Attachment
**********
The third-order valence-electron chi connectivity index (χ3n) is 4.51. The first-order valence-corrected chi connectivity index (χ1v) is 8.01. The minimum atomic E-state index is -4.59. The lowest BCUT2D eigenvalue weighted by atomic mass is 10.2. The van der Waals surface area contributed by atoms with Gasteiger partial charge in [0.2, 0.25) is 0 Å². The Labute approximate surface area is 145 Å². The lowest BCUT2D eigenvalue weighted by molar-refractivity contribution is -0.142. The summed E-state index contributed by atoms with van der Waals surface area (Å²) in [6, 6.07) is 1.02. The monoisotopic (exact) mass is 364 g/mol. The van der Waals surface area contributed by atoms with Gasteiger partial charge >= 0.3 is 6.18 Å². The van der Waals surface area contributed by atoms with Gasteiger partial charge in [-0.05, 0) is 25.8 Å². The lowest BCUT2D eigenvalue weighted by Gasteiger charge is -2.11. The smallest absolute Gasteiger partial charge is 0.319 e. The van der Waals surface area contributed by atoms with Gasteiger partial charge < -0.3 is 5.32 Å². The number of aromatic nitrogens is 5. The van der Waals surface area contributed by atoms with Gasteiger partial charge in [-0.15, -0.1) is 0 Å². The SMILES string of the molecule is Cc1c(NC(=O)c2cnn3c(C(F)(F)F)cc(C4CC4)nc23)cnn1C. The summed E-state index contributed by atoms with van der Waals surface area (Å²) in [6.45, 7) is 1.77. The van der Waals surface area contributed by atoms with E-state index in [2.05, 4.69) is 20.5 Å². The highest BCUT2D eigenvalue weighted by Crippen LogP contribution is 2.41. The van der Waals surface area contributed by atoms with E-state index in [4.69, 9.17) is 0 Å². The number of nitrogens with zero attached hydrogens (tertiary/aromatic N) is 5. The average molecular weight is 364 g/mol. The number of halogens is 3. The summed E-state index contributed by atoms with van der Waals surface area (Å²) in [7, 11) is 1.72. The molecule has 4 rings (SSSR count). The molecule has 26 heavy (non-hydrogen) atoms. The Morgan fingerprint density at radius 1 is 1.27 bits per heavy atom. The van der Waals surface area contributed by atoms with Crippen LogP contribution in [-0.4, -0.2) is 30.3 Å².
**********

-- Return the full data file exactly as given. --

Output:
The third-order valence-electron chi connectivity index (χ3n) is 4.51. The first-order valence-corrected chi connectivity index (χ1v) is 8.01. The minimum atomic E-state index is -4.59. The lowest BCUT2D eigenvalue weighted by atomic mass is 10.2. The van der Waals surface area contributed by atoms with Gasteiger partial charge in [0.2, 0.25) is 0 Å². The Labute approximate surface area is 145 Å². The lowest BCUT2D eigenvalue weighted by molar-refractivity contribution is -0.142. The summed E-state index contributed by atoms with van der Waals surface area (Å²) in [6, 6.07) is 1.02. The monoisotopic (exact) mass is 364 g/mol. The van der Waals surface area contributed by atoms with Gasteiger partial charge >= 0.3 is 6.18 Å². The van der Waals surface area contributed by atoms with Gasteiger partial charge in [-0.05, 0) is 25.8 Å². The lowest BCUT2D eigenvalue weighted by Gasteiger charge is -2.11. The smallest absolute Gasteiger partial charge is 0.319 e. The van der Waals surface area contributed by atoms with Gasteiger partial charge < -0.3 is 5.32 Å². The number of aromatic nitrogens is 5. The van der Waals surface area contributed by atoms with Gasteiger partial charge in [-0.15, -0.1) is 0 Å². The SMILES string of the molecule is Cc1c(NC(=O)c2cnn3c(C(F)(F)F)cc(C4CC4)nc23)cnn1C. The summed E-state index contributed by atoms with van der Waals surface area (Å²) in [6.45, 7) is 1.77. The van der Waals surface area contributed by atoms with E-state index in [2.05, 4.69) is 20.5 Å². The highest BCUT2D eigenvalue weighted by Crippen LogP contribution is 2.41. The van der Waals surface area contributed by atoms with E-state index in [4.69, 9.17) is 0 Å². The number of nitrogens with zero attached hydrogens (tertiary/aromatic N) is 5. The average molecular weight is 364 g/mol. The number of halogens is 3. The summed E-state index contributed by atoms with van der Waals surface area (Å²) in [7, 11) is 1.72. The molecule has 4 rings (SSSR count). The molecule has 26 heavy (non-hydrogen) atoms. The Morgan fingerprint density at radius 1 is 1.27 bits per heavy atom. The van der Waals surface area contributed by atoms with Crippen LogP contribution in [-0.4, -0.2) is 30.3 Å².